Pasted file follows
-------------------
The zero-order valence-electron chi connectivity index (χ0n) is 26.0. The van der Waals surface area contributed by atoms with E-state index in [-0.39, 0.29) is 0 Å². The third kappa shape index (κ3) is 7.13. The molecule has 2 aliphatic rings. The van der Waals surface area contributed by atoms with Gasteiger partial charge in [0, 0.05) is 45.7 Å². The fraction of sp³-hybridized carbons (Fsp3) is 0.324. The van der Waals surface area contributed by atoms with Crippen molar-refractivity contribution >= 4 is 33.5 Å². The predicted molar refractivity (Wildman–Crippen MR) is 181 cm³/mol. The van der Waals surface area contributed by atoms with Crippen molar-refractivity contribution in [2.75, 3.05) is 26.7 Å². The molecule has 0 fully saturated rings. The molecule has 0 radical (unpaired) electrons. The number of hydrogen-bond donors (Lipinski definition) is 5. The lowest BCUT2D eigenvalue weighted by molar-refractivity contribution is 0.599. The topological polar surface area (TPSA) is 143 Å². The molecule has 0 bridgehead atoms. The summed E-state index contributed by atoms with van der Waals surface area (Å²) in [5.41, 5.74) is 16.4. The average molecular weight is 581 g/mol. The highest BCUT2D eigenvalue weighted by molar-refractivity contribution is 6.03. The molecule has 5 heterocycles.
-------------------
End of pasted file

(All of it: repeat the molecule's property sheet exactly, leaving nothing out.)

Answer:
The zero-order valence-electron chi connectivity index (χ0n) is 26.0. The van der Waals surface area contributed by atoms with E-state index in [-0.39, 0.29) is 0 Å². The third kappa shape index (κ3) is 7.13. The molecule has 2 aliphatic rings. The van der Waals surface area contributed by atoms with Gasteiger partial charge in [0, 0.05) is 45.7 Å². The fraction of sp³-hybridized carbons (Fsp3) is 0.324. The van der Waals surface area contributed by atoms with Crippen molar-refractivity contribution >= 4 is 33.5 Å². The predicted molar refractivity (Wildman–Crippen MR) is 181 cm³/mol. The van der Waals surface area contributed by atoms with Crippen molar-refractivity contribution in [2.75, 3.05) is 26.7 Å². The molecule has 0 fully saturated rings. The molecule has 0 radical (unpaired) electrons. The number of hydrogen-bond donors (Lipinski definition) is 5. The lowest BCUT2D eigenvalue weighted by molar-refractivity contribution is 0.599. The topological polar surface area (TPSA) is 143 Å². The molecule has 0 bridgehead atoms. The summed E-state index contributed by atoms with van der Waals surface area (Å²) in [5.41, 5.74) is 16.4. The average molecular weight is 581 g/mol. The highest BCUT2D eigenvalue weighted by molar-refractivity contribution is 6.03. The molecule has 5 heterocycles.